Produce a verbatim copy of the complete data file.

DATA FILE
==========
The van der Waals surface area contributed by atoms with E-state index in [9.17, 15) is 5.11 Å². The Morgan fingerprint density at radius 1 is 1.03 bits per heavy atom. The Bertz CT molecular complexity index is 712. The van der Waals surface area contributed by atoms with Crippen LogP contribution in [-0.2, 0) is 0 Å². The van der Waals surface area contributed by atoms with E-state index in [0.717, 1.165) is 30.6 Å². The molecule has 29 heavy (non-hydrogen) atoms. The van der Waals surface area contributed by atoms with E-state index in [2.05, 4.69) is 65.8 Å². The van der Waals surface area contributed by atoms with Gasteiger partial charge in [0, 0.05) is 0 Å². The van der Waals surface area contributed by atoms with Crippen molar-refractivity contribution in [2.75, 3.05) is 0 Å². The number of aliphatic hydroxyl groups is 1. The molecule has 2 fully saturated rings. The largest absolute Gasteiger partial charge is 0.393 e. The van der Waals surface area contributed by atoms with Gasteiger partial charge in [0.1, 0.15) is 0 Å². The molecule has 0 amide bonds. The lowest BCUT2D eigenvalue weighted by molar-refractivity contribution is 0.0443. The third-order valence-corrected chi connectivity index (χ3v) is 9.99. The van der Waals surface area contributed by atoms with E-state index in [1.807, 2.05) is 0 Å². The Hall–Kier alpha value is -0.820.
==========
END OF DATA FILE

The van der Waals surface area contributed by atoms with E-state index in [9.17, 15) is 5.11 Å². The Morgan fingerprint density at radius 1 is 1.03 bits per heavy atom. The Bertz CT molecular complexity index is 712. The van der Waals surface area contributed by atoms with Crippen LogP contribution in [-0.2, 0) is 0 Å². The van der Waals surface area contributed by atoms with E-state index in [0.717, 1.165) is 30.6 Å². The molecule has 29 heavy (non-hydrogen) atoms. The van der Waals surface area contributed by atoms with E-state index in [2.05, 4.69) is 65.8 Å². The van der Waals surface area contributed by atoms with Gasteiger partial charge in [0, 0.05) is 0 Å². The van der Waals surface area contributed by atoms with Crippen molar-refractivity contribution in [2.75, 3.05) is 0 Å². The number of aliphatic hydroxyl groups is 1. The molecule has 2 fully saturated rings. The largest absolute Gasteiger partial charge is 0.393 e. The van der Waals surface area contributed by atoms with Gasteiger partial charge in [0.1, 0.15) is 0 Å². The molecule has 0 amide bonds. The lowest BCUT2D eigenvalue weighted by molar-refractivity contribution is 0.0443. The third-order valence-corrected chi connectivity index (χ3v) is 9.99. The van der Waals surface area contributed by atoms with E-state index in [1.807, 2.05) is 0 Å². The Hall–Kier alpha value is -0.820.